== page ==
George Washington’s second inaugural address was just 135 words long. At the start of his second term, Abraham Lincoln took only 700 words to sum up the lessons and meaning of the Civil War. JFK’s soaring “ask not” speech, which inspired a generation, required just 1,366 words. By the standard of the greatest—and most succinct—presidential inaugural addresses, Barack Obama’s 2,096-word speech this week was relatively long-winded. But by the standard of the worst, he was the picture of verbal economy: William Howard Taft gassed on for 5,434 words in 1909, while back in 1841, William Henry Harrison set the high-water mark for bloviation, with 8,460 words. No one, of course, remembers what Taft or Harrison said; memorable speeches require precision as well as poetry. To be precise, a writer must think through what he wants to say—and ruthlessly prune the rest.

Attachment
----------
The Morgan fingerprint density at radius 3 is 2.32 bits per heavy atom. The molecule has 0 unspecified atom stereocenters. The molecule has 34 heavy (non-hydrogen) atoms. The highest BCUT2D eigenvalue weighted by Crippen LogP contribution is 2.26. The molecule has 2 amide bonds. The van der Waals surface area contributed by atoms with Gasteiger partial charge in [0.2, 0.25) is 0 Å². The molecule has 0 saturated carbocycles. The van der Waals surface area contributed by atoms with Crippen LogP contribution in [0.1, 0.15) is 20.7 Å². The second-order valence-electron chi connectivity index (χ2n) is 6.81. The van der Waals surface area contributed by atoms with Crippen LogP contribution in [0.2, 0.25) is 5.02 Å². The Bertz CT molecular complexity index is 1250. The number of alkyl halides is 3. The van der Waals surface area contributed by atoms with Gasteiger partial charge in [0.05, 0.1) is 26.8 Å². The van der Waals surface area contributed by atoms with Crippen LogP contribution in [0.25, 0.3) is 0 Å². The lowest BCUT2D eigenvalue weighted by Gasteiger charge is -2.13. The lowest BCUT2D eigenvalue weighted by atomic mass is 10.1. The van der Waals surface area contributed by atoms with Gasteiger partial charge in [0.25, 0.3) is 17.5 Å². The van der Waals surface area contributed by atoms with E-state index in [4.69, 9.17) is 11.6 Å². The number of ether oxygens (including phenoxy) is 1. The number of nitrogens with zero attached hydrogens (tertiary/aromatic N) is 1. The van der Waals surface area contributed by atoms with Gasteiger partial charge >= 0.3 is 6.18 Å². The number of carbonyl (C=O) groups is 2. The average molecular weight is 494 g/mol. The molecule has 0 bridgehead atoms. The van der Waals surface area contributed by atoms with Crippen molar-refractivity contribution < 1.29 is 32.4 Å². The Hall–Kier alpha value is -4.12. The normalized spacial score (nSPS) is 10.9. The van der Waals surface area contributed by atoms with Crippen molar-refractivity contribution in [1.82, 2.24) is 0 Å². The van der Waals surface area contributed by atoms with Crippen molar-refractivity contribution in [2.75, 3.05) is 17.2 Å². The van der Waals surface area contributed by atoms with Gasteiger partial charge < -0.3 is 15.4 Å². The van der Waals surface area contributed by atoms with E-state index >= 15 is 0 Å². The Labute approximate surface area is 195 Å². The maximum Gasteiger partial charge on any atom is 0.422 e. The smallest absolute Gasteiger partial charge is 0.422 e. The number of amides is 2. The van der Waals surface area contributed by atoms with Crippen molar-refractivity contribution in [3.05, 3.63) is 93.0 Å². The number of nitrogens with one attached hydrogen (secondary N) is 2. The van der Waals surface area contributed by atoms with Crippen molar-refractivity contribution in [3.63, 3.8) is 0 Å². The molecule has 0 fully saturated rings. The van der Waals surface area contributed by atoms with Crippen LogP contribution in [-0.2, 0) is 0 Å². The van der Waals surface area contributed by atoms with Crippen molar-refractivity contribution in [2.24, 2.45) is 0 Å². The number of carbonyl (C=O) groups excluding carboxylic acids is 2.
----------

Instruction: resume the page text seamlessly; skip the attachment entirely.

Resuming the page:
My 11 years at this magazine has been one long lesson in the challenges and value of brevity. As a much younger journalist, I was quite certain that I could say nothing worthwhile in less than 1,000 words, and sometimes went on for 4,000. How instructive it was, then, to be required to fit something semi-coherent into this space, which permits no more than 285. Impossible? Lincoln—not only a great president, but a transcendent writer—distilled all the poetry, resolve, and eloquence of the Gettysburg Address into 272 ringing words. Those words live on, unlike the bloated inaugural of President Harrison, whose oration trapped him—and his poor audience—on a bitterly cold, wet day for 1 hour and 45 minutes, after which he came down with pneumonia and died. I suspect there’s a lesson there.